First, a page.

From April this year, all GPs will be required to participate in annual appraisal. The purpose of the appraisal will be developmental, but it will also identify poor performance wherever it exists. That is important in order to protect patients. In August last year, we took powers to allow the GMC to impose interim suspensions on doctors when necessary, including in conduct, health and performance cases. Additionally, the minimum period of erasure from the medical register is now five years, ensuring that when a doctor is struck off, he should not expect to return except in the most exceptional circumstances. The GMC must also notify a doctor's employer if it is considering his fitness to practise.

In November, we took the necessary legal powers to set up the National Clinical Assessment Authority. The authority will become operational in the first half of this year and is at the centre of the Government's co-ordinated approach to better protection for patients and better support for doctors. It will provide a central point of contact for the NHS when concerns arise about a doctor's performance.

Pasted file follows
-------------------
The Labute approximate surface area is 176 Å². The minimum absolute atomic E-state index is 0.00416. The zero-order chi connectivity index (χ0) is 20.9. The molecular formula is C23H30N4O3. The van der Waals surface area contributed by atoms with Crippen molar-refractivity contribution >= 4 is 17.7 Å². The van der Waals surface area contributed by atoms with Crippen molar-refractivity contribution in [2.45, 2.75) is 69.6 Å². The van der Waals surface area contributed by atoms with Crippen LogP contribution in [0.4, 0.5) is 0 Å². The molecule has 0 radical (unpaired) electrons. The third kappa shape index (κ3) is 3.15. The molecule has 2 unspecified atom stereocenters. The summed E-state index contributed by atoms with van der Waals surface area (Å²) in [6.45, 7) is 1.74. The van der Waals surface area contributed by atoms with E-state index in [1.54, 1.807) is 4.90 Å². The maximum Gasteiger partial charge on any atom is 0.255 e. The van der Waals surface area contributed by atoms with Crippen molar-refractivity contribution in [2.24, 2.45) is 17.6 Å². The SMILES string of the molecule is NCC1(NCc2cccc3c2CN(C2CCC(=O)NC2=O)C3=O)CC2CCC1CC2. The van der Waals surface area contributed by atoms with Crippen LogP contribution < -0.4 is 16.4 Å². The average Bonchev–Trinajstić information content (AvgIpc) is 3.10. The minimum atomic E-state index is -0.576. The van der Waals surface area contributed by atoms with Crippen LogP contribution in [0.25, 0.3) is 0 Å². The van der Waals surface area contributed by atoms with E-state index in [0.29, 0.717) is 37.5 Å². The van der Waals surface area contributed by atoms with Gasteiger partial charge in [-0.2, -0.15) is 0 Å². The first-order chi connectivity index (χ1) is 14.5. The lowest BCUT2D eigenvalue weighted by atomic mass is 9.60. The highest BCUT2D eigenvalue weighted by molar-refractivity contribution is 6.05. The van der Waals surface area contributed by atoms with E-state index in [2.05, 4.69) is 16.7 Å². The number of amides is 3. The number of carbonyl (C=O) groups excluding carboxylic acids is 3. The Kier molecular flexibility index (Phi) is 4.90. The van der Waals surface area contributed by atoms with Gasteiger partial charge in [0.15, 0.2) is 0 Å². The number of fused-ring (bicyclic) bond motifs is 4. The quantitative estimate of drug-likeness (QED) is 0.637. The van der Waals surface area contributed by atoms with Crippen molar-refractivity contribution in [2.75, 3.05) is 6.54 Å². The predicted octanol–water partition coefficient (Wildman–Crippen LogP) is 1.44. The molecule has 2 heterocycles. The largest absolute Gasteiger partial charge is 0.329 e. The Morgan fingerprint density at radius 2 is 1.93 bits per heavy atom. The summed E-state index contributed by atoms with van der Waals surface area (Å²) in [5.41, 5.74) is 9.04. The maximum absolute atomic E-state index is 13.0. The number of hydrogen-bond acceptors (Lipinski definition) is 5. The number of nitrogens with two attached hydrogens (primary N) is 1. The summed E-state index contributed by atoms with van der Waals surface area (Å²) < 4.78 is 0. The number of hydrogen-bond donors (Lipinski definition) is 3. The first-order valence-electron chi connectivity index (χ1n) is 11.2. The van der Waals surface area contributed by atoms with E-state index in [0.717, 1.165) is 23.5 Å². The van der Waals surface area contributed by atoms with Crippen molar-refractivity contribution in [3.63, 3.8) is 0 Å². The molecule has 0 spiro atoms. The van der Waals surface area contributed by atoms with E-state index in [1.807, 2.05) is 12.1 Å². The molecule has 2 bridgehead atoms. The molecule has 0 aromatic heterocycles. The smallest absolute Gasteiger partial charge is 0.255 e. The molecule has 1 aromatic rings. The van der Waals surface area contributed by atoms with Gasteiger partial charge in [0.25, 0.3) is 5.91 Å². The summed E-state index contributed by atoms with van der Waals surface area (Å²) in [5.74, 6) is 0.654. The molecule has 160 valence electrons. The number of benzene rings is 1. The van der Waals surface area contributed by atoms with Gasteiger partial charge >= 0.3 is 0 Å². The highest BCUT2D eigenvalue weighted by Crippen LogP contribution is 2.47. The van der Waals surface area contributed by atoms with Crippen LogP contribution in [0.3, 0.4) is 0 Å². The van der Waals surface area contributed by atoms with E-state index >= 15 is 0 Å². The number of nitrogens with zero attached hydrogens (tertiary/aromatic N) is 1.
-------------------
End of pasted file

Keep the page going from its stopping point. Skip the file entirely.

NHS employers and health authorities will be able to refer a doctor to the NCAA if concerns about his or her performance cannot be resolved locally. The authority will carry out rapid objective assessments and make recommendations to NHS hospitals and health authorities so that they can take appropriate action. That could involve further training, support, or, if problems were intractable, dismissal or referral to the GMC.

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The Home Secretary is overseeing a review of the procedures involved in the certification of deaths and the authorisation of burials and cremation. The Office for National Statistics, the Department of Health and the Welsh Assembly are all involved in this work. The results of the review will be fed into the inquiry.

Right hon. and hon. Members may be interested to know that the location of the inquiry will be in central Manchester. We have secured newly refurbished offices next to Piccadilly railway station for the use of the chair and secretariat, and Manchester town hall will be used for the witness hearings. The inquiry will also set up a closed circuit television link to Hyde town hall, so that the witness hearings can be televised there on large TV monitors. That should enable the people of Hyde to keep in touch with the proceedings, should they wish to do so, without having to travel into central Manchester.